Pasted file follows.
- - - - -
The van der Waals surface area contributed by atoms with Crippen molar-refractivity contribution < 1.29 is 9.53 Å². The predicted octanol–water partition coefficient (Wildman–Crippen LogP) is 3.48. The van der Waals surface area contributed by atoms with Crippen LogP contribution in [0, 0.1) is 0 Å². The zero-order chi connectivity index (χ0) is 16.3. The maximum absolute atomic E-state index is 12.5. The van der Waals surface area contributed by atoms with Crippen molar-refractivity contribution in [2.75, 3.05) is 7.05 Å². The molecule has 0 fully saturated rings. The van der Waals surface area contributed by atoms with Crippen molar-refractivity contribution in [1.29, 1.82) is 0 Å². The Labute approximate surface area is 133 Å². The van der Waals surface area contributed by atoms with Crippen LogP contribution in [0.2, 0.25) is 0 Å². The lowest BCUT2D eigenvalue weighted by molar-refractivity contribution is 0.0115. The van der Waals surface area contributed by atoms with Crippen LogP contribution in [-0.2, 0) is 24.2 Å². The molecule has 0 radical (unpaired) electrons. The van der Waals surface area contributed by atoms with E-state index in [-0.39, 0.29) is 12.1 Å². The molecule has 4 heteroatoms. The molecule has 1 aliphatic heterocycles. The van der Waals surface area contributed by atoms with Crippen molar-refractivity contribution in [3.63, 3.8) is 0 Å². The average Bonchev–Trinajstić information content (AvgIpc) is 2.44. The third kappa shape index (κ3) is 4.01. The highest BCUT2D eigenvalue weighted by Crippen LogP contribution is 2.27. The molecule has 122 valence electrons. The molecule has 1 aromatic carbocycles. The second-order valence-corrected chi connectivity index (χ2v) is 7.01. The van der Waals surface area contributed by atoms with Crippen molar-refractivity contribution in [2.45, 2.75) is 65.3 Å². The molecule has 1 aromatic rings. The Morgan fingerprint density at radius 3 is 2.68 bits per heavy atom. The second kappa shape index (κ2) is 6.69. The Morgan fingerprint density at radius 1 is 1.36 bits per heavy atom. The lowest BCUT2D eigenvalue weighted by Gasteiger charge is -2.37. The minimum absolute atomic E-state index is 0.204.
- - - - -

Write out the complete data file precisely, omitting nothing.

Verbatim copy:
The van der Waals surface area contributed by atoms with Crippen molar-refractivity contribution < 1.29 is 9.53 Å². The predicted octanol–water partition coefficient (Wildman–Crippen LogP) is 3.48. The van der Waals surface area contributed by atoms with Crippen LogP contribution in [0, 0.1) is 0 Å². The zero-order chi connectivity index (χ0) is 16.3. The maximum absolute atomic E-state index is 12.5. The van der Waals surface area contributed by atoms with Crippen molar-refractivity contribution in [2.75, 3.05) is 7.05 Å². The molecule has 0 fully saturated rings. The van der Waals surface area contributed by atoms with Crippen molar-refractivity contribution in [1.29, 1.82) is 0 Å². The Labute approximate surface area is 133 Å². The van der Waals surface area contributed by atoms with Crippen LogP contribution in [0.2, 0.25) is 0 Å². The lowest BCUT2D eigenvalue weighted by molar-refractivity contribution is 0.0115. The van der Waals surface area contributed by atoms with Crippen LogP contribution in [-0.2, 0) is 24.2 Å². The molecule has 0 radical (unpaired) electrons. The van der Waals surface area contributed by atoms with E-state index in [-0.39, 0.29) is 12.1 Å². The molecule has 4 heteroatoms. The molecule has 1 aliphatic heterocycles. The van der Waals surface area contributed by atoms with Crippen molar-refractivity contribution in [3.63, 3.8) is 0 Å². The average Bonchev–Trinajstić information content (AvgIpc) is 2.44. The third kappa shape index (κ3) is 4.01. The highest BCUT2D eigenvalue weighted by Crippen LogP contribution is 2.27. The molecule has 122 valence electrons. The molecule has 1 aromatic carbocycles. The second-order valence-corrected chi connectivity index (χ2v) is 7.01. The van der Waals surface area contributed by atoms with Crippen molar-refractivity contribution in [2.45, 2.75) is 65.3 Å². The molecule has 1 aromatic rings. The Morgan fingerprint density at radius 3 is 2.68 bits per heavy atom. The second kappa shape index (κ2) is 6.69. The Morgan fingerprint density at radius 1 is 1.36 bits per heavy atom. The lowest BCUT2D eigenvalue weighted by Gasteiger charge is -2.37. The minimum absolute atomic E-state index is 0.204.